10 Then the Lord said, “I will surely return to you about this time next year, and Sarah your wife will have a son.”
Now Sarah was listening at the entrance to the tent, which was behind him. 11 Abraham and Sarah were already old and well advanced in years, and Sarah was past the age of childbearing. 12 So Sarah laughed to herself as she thought, “After I am worn and my master is old, will I now have this pleasure?”
We do not know how old Sarah was exactly when God visited Abraham to make this declaration of her surprise fertility. But she was old enough to have been described as barren and to have given over her maidservant, Hagar, to bear the fruit that she could not. Old enough to grow desperate. Old enough to grow bitter. Old enough to laugh when God speaks.
I would have done it too. Over the course of our infertility, too many things went wrong for me to consider God unexpectedly generous. Thousands of dollars, hundreds of needles, and a miscarriage had left me suspicious. To be perfectly honest, this was already a fundamental aspect of my nature. A gift certificate for a massage. Thanks, do I seem tense? An extra offer of help at the grocery store. Are Charlie and I making too much of a scene? Because I feel like I have to earn people’s affection, it takes me off guard when it comes unawares. This is illogical. I know.
When we got pregnant with Charlie I grew hopeful and my view of God grew brighter. All those desert years were mere training, so that I could sing his goodness from the rooftops while finally round with child. But of course when we received Charlie’s diagnosis, that view dimmed. God was a trickster. Foolish of me to have thought otherwise. When the twins burrowed into the picture I was done psychoanalyzing God. He had me flummoxed.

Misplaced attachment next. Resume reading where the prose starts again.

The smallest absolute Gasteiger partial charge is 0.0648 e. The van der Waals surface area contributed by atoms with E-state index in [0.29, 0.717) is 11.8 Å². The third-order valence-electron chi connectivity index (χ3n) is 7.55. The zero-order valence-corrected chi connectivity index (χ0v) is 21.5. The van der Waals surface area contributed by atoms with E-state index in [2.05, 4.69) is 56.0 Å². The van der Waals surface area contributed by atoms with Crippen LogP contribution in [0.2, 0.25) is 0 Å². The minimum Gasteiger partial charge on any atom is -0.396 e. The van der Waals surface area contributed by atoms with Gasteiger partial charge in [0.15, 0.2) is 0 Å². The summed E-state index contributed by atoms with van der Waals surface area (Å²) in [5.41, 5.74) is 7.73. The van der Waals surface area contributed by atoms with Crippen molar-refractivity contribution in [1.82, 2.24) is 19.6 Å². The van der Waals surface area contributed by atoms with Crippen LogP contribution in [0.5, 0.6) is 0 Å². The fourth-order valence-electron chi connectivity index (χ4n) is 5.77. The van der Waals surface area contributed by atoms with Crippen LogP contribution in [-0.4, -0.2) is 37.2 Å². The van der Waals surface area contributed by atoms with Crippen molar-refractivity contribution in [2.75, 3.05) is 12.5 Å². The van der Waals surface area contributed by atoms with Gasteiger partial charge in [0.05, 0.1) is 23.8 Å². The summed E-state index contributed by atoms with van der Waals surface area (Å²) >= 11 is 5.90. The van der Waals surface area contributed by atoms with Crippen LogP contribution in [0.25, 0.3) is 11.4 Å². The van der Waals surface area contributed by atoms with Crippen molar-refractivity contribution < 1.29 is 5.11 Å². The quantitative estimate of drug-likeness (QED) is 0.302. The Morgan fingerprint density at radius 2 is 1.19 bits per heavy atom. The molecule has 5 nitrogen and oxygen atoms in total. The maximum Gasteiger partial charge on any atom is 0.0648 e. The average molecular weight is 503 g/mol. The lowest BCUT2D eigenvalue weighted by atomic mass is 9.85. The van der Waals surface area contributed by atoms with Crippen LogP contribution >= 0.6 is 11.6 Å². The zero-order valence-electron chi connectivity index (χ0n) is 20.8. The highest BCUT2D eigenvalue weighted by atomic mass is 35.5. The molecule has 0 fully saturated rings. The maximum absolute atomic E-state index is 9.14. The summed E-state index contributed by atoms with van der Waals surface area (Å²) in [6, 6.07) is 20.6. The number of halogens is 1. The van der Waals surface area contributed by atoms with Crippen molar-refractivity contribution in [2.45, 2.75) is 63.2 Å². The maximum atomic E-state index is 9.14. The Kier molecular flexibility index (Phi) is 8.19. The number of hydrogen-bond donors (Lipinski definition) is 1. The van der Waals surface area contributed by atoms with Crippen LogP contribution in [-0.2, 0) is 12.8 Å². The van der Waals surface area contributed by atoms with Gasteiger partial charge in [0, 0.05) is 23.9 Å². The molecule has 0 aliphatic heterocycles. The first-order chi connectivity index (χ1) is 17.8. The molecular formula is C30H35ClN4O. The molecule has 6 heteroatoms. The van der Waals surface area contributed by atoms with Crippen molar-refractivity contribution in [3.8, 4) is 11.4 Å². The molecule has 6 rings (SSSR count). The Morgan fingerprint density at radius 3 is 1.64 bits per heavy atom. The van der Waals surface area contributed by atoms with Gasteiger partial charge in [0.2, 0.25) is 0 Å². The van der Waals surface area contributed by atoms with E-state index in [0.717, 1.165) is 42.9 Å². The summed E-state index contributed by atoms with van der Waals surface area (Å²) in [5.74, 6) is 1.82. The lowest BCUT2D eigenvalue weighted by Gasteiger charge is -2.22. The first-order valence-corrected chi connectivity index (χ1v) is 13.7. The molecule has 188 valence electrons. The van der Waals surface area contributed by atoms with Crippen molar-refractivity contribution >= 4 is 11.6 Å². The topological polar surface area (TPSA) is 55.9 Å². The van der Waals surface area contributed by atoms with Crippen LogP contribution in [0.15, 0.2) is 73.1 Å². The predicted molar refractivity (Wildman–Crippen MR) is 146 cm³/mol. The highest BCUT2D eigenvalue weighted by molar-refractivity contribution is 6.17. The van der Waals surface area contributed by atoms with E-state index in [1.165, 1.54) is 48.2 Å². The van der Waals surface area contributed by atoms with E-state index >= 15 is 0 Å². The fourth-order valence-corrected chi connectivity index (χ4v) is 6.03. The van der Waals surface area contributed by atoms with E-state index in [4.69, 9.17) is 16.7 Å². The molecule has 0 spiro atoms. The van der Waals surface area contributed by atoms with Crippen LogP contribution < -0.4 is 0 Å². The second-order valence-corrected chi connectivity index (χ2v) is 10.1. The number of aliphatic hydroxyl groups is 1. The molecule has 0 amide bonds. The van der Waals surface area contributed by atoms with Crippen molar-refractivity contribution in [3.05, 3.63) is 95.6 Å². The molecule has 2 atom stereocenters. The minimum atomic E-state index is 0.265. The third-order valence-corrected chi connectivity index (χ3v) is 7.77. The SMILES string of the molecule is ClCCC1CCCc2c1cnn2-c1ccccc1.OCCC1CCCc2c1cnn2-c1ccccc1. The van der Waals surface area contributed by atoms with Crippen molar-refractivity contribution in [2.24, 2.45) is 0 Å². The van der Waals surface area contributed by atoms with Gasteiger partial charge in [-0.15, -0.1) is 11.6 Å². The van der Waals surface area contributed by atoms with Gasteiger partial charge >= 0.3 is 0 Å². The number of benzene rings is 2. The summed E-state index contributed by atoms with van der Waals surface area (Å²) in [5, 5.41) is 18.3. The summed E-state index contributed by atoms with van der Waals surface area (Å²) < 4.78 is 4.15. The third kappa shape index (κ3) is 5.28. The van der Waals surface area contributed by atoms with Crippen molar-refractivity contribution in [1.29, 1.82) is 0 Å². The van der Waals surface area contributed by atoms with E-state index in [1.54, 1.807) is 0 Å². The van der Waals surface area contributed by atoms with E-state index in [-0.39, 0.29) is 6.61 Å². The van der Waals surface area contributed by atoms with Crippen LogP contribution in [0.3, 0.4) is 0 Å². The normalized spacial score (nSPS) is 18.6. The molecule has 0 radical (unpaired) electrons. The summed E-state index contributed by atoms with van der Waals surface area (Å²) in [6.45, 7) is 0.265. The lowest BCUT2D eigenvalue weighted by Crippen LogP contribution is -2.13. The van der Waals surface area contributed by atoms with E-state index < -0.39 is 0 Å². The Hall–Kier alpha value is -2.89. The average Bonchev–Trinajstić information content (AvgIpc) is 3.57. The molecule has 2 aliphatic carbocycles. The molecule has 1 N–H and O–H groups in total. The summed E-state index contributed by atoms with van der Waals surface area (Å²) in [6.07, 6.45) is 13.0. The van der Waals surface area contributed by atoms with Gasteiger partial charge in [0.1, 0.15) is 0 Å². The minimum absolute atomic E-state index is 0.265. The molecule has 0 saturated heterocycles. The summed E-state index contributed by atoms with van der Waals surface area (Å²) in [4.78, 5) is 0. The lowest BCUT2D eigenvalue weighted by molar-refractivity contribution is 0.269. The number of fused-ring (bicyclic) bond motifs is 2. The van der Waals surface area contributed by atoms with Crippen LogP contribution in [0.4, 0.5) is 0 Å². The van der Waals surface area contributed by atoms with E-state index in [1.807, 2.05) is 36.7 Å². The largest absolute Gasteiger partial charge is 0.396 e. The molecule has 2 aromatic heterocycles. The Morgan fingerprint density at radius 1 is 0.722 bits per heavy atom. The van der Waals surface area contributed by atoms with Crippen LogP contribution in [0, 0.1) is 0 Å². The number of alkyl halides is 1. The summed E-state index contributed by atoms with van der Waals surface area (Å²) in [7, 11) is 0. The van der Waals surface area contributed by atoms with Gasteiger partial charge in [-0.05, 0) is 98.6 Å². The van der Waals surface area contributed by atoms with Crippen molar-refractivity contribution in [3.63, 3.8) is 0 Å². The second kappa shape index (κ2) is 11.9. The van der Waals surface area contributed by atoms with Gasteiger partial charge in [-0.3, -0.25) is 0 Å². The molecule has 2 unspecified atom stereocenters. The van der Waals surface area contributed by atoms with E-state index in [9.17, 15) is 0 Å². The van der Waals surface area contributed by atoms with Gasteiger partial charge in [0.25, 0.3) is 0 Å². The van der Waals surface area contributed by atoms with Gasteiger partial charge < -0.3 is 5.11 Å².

I think we all do this. We rationalize away everyday miracles because we don’t want to get our hopes up or we are too busy waiting for the next calamity. We can’t/won’t walk around with our palms open to receive blessings because we don’t want to end the day empty-handed, once again the dupe. Whenever our pastor asks us to life our hands to receive the benediction it makes me feel defenseless, like being recruited to play that hand-slapping game and waiting for the sting. Thank goodness God’s decisions are not based on my emotional maturity. Because if God can turn a laughing, snarky Sarah into the mother of the nations, then surely he can do something with my panicky distrust. That’s what I’m going to start asking for: trust that there are miracles and a vulnerability with which to spot them.
We are living in a world now where miracles seem hard won. Too many big bad things in the news and in our daily lives darken the vision of “the future.” It’s enough to turn anyone wary. But in this new year, I’m at least going to try to live more expectantly of the good things than the bad. After all, the wardrobe was only full of possibility to those who knew to look.
What is your hope for the New Year?